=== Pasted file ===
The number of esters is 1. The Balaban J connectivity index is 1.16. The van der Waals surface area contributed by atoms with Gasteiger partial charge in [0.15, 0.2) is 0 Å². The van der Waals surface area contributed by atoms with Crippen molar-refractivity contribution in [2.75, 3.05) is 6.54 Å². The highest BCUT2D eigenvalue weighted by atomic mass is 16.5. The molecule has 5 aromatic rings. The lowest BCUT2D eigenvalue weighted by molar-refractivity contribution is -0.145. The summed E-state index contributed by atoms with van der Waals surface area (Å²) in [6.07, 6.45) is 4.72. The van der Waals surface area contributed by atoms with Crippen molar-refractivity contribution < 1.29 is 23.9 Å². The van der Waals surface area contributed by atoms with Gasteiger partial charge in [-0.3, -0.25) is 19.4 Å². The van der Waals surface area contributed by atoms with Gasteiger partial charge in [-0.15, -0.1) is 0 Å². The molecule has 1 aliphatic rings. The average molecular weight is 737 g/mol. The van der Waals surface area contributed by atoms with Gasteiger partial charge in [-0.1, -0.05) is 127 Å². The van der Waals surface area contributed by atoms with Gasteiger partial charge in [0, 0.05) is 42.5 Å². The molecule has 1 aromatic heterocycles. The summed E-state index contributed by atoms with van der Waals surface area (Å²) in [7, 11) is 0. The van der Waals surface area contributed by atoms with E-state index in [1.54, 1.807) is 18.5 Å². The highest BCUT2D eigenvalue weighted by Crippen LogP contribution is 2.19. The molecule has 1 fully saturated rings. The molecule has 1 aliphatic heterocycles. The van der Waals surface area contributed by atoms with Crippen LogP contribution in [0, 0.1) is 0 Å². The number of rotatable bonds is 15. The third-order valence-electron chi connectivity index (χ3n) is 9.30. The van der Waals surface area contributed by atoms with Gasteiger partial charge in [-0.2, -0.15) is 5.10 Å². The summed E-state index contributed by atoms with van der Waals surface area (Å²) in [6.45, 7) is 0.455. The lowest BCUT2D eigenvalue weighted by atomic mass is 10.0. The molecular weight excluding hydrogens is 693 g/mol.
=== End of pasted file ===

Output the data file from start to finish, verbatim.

The number of esters is 1. The Balaban J connectivity index is 1.16. The van der Waals surface area contributed by atoms with Gasteiger partial charge in [0.15, 0.2) is 0 Å². The van der Waals surface area contributed by atoms with Crippen molar-refractivity contribution in [2.75, 3.05) is 6.54 Å². The highest BCUT2D eigenvalue weighted by atomic mass is 16.5. The molecule has 5 aromatic rings. The lowest BCUT2D eigenvalue weighted by molar-refractivity contribution is -0.145. The summed E-state index contributed by atoms with van der Waals surface area (Å²) in [6.07, 6.45) is 4.72. The van der Waals surface area contributed by atoms with Crippen molar-refractivity contribution < 1.29 is 23.9 Å². The van der Waals surface area contributed by atoms with Gasteiger partial charge in [-0.3, -0.25) is 19.4 Å². The van der Waals surface area contributed by atoms with Gasteiger partial charge in [-0.15, -0.1) is 0 Å². The molecule has 1 aliphatic rings. The average molecular weight is 737 g/mol. The van der Waals surface area contributed by atoms with Gasteiger partial charge in [-0.1, -0.05) is 127 Å². The van der Waals surface area contributed by atoms with Gasteiger partial charge in [0, 0.05) is 42.5 Å². The molecule has 1 aromatic heterocycles. The summed E-state index contributed by atoms with van der Waals surface area (Å²) in [7, 11) is 0. The van der Waals surface area contributed by atoms with E-state index in [1.54, 1.807) is 18.5 Å². The highest BCUT2D eigenvalue weighted by Crippen LogP contribution is 2.19. The molecule has 1 fully saturated rings. The molecule has 1 aliphatic heterocycles. The van der Waals surface area contributed by atoms with Crippen LogP contribution in [0, 0.1) is 0 Å². The number of rotatable bonds is 15. The third-order valence-electron chi connectivity index (χ3n) is 9.30. The van der Waals surface area contributed by atoms with Gasteiger partial charge in [-0.2, -0.15) is 5.10 Å². The summed E-state index contributed by atoms with van der Waals surface area (Å²) in [6.45, 7) is 0.455. The lowest BCUT2D eigenvalue weighted by atomic mass is 10.0. The molecular weight excluding hydrogens is 693 g/mol.